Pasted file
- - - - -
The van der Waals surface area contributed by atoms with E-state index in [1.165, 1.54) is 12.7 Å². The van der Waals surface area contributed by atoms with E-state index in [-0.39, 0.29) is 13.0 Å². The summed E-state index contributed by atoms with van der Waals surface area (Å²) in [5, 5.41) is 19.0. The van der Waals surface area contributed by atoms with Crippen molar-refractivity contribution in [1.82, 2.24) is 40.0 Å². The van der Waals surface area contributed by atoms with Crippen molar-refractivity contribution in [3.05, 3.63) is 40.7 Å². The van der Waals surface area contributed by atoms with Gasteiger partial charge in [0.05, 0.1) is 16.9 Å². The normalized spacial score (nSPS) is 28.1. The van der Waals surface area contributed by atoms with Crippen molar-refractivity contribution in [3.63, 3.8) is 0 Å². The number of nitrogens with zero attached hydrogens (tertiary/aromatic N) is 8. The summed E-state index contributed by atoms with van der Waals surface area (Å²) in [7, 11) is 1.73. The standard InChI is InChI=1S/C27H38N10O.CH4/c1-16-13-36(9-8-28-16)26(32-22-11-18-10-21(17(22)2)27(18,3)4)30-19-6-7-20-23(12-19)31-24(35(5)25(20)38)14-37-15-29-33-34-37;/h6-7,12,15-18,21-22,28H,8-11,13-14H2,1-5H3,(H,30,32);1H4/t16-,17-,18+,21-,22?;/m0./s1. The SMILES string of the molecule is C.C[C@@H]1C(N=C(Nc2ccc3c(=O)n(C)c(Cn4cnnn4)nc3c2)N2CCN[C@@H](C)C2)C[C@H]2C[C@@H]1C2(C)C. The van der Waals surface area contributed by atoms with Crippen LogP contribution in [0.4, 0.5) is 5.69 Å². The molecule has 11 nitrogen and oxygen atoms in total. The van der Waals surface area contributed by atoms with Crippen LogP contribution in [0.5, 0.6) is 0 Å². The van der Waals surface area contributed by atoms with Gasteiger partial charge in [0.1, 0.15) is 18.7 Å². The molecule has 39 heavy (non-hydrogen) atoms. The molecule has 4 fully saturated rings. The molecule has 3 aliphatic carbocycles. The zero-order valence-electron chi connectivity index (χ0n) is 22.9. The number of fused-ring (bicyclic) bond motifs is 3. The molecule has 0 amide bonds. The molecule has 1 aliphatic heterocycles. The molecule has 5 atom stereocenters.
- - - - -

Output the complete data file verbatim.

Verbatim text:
The van der Waals surface area contributed by atoms with E-state index in [1.165, 1.54) is 12.7 Å². The van der Waals surface area contributed by atoms with E-state index in [-0.39, 0.29) is 13.0 Å². The summed E-state index contributed by atoms with van der Waals surface area (Å²) in [5, 5.41) is 19.0. The van der Waals surface area contributed by atoms with Crippen molar-refractivity contribution in [1.82, 2.24) is 40.0 Å². The van der Waals surface area contributed by atoms with Crippen molar-refractivity contribution in [3.05, 3.63) is 40.7 Å². The van der Waals surface area contributed by atoms with Gasteiger partial charge in [0.05, 0.1) is 16.9 Å². The normalized spacial score (nSPS) is 28.1. The van der Waals surface area contributed by atoms with Crippen molar-refractivity contribution in [3.63, 3.8) is 0 Å². The number of nitrogens with zero attached hydrogens (tertiary/aromatic N) is 8. The summed E-state index contributed by atoms with van der Waals surface area (Å²) in [7, 11) is 1.73. The standard InChI is InChI=1S/C27H38N10O.CH4/c1-16-13-36(9-8-28-16)26(32-22-11-18-10-21(17(22)2)27(18,3)4)30-19-6-7-20-23(12-19)31-24(35(5)25(20)38)14-37-15-29-33-34-37;/h6-7,12,15-18,21-22,28H,8-11,13-14H2,1-5H3,(H,30,32);1H4/t16-,17-,18+,21-,22?;/m0./s1. The SMILES string of the molecule is C.C[C@@H]1C(N=C(Nc2ccc3c(=O)n(C)c(Cn4cnnn4)nc3c2)N2CCN[C@@H](C)C2)C[C@H]2C[C@@H]1C2(C)C. The van der Waals surface area contributed by atoms with Crippen LogP contribution in [0.4, 0.5) is 5.69 Å². The molecule has 11 nitrogen and oxygen atoms in total. The van der Waals surface area contributed by atoms with Crippen LogP contribution in [0.5, 0.6) is 0 Å². The van der Waals surface area contributed by atoms with Gasteiger partial charge in [0.1, 0.15) is 18.7 Å². The molecule has 39 heavy (non-hydrogen) atoms. The molecule has 4 fully saturated rings. The molecule has 3 aliphatic carbocycles. The zero-order valence-electron chi connectivity index (χ0n) is 22.9. The number of fused-ring (bicyclic) bond motifs is 3. The molecule has 0 amide bonds. The molecule has 1 aliphatic heterocycles. The molecule has 5 atom stereocenters.